"Owww! Nawt again!" Someone shouted off to his left.
A scream followed the
'Hell, it must be hell.' He thought.
The lights flared, then they seemed to swirl around his head,
flickered again. He put out his hand and touched the blackness to his right.
Whatever he was lying on swung away from his push. His world spun around him
'Easy there, Burke, easy. I'll try to be as quick as I can."
Hepplewhite's voice. He must be in sick berth again.
'But I live!' The thought was almost triumphant. 'I live!
- But how did I
get back here?' He struggled to sit up in the cot, the thing swung under him
again, the mix of the ships rolling and his own headache almost sent him head
over heels out onto the deck.
He still could not see clearly, the meager lights were just
disks of yellow
in a background of black and dark blue. He only knew Hepplewhite by the mans
shaved pate when it reflected the yellow light.
The ship rolled again, Jack laid back down waiting for his
stomach to catch
up with the motion. The Indy seemed to be determined to go over on her
beam-ends and take his hanging bed with her. He banged into the frigates side
when the cot reached the end of its swing.
He had to get out of this bunk, it was finishing the beating
that someone had
started,Ä¶beating? The hold, he had gone there,Ä¶gone there to what? To do
what? He shook his head, trying once again to sit up; he had gone to find
that Kennedy chap. Why?
Pellew and Bowles stood over the binnacle, the barometer had
it was still low and the storm showed no tendency to lessen.
"We are going to have to get the storm stay sails up or
we'll be pooped,
sir." Bowles said. The Indy was at the bottom of a roll and had started back
up again. They could almost converse normally in those few moments. The ship
suddenly skewed to starboard, scudding into a trough. Pellew looked aft, over
Bowles shoulder, he felt his face go slack as he saw the wall of water that
was coming for them.
"NO TIME, BOWLES! HOLD ON! HOLD ON!" He yelled as
the wave started to broach
over the stern, he heard the great lantern break away from its base and roll
toward the men at the wheel. The boom of the spanker tore loose from the
mizzen. The fork of the boom broke where it met the mast.
Cables with their block ends that had come loose when the boom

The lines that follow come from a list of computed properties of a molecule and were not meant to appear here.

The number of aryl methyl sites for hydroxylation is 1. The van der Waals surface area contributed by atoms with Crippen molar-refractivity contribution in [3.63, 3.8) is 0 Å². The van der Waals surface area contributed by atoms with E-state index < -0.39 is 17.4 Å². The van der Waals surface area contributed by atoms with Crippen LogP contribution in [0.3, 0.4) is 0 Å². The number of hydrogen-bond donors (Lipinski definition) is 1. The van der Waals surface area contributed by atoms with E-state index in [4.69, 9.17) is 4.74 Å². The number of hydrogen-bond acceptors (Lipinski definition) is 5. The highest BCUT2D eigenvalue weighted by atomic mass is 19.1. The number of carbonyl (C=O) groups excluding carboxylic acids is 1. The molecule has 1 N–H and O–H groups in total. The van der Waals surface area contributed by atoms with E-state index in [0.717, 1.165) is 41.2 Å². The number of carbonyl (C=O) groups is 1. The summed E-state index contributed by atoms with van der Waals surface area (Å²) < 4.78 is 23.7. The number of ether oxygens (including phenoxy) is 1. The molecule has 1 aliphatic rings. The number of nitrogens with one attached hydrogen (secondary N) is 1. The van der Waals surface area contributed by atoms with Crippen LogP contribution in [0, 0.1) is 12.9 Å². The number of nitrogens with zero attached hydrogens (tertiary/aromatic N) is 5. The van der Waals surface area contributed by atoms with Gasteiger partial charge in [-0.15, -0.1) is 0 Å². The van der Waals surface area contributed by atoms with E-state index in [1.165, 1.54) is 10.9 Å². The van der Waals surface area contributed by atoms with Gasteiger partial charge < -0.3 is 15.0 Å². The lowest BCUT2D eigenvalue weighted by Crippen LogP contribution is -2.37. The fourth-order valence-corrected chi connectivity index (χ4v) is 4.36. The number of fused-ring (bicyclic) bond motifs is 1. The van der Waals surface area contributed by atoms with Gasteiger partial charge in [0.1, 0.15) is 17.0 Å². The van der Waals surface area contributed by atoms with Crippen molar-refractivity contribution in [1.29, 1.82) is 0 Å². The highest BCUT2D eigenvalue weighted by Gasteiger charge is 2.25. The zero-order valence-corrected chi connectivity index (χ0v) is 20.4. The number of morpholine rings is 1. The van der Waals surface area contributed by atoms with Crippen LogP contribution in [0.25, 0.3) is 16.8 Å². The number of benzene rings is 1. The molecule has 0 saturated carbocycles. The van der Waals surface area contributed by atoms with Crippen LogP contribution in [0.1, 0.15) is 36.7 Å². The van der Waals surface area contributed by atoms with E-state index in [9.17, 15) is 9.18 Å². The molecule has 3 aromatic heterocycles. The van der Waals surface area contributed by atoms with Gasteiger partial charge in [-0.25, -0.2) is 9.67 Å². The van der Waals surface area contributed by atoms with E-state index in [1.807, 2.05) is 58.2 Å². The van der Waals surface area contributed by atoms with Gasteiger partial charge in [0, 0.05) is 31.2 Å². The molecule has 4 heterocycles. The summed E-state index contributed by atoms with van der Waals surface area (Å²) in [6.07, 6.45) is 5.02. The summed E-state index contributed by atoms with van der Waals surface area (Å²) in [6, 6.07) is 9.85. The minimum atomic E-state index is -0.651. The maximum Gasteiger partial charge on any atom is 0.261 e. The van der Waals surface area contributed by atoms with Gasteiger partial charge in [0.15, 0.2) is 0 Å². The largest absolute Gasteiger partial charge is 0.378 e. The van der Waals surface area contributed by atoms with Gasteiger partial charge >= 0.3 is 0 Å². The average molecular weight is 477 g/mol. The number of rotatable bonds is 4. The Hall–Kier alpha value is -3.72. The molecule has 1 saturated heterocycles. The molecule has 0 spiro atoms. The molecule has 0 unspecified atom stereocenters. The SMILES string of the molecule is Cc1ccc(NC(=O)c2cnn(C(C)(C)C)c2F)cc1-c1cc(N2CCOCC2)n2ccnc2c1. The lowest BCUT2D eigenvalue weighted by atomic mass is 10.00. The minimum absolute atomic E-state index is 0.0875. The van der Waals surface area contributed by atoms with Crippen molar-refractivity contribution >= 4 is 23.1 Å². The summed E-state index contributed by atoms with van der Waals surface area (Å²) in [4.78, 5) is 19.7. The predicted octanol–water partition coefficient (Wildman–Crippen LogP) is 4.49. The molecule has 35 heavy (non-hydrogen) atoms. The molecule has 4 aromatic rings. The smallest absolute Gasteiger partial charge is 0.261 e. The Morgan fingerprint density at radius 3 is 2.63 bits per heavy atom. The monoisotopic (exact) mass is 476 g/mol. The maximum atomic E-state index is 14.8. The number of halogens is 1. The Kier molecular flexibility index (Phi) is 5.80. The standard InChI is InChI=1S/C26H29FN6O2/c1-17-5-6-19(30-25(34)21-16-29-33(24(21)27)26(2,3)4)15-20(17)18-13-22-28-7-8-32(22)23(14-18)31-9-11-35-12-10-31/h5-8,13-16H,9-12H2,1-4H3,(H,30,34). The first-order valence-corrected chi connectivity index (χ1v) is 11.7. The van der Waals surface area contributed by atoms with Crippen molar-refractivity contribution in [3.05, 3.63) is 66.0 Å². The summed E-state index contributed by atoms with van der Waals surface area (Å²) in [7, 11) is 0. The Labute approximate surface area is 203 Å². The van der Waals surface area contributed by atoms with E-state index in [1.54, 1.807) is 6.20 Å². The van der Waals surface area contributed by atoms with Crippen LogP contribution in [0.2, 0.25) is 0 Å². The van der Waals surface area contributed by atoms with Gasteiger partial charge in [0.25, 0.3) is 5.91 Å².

snaked with lightning speed across the quarterdeck, carrying away everyone
that they came in contact with. The boom, it's compound parts shattering as
it fell crosswise to the deck splintered as it hit one of the cannon.
The lantern rammed into the back of the helm. It's glass adding
daggers to the deadly wood shards.
The wave washed away as quickly as it had come, leaving the
stern of the ship
in a shambles.
Kennedy, in the maintop with his division watched with horror
as he saw first
Hornblower, then the quartermasters and Bracegirdle who had been standing by
the wheel and finally Pellew and Bowles fall and be swept under the bottle
When the foam finally dissipated he could not find Bracegirdle,
quartermasters or Hornblower. But Pellew and Bowles had been carried with the
railing into the waist. Pellew lay motionless in the broken spindles of the
railing, but Bowles was trying to get up on all fours and reach for his
captain at the same time.
Jack finally got a leg over the edge of the hanging cot and
fell rather than
rose out of his bed, but he was on his feet. The deck didn't seem to be
pitching as wildly as it was a few moments before, but it still threw him off
balance as he tried to take a few steps toward the doorway.
"Mr. Simpson! Sit down now! Please sir!" Hepplewhite's
voice cried across the
din of injured men's grunts and groans.
The pain stabbed through his head and he obeyed gratefully,
sitting on a
plank bench built into the bulkhead. He realized that his ribs were hurting
as much as his head and he still could only see shapes and could not make out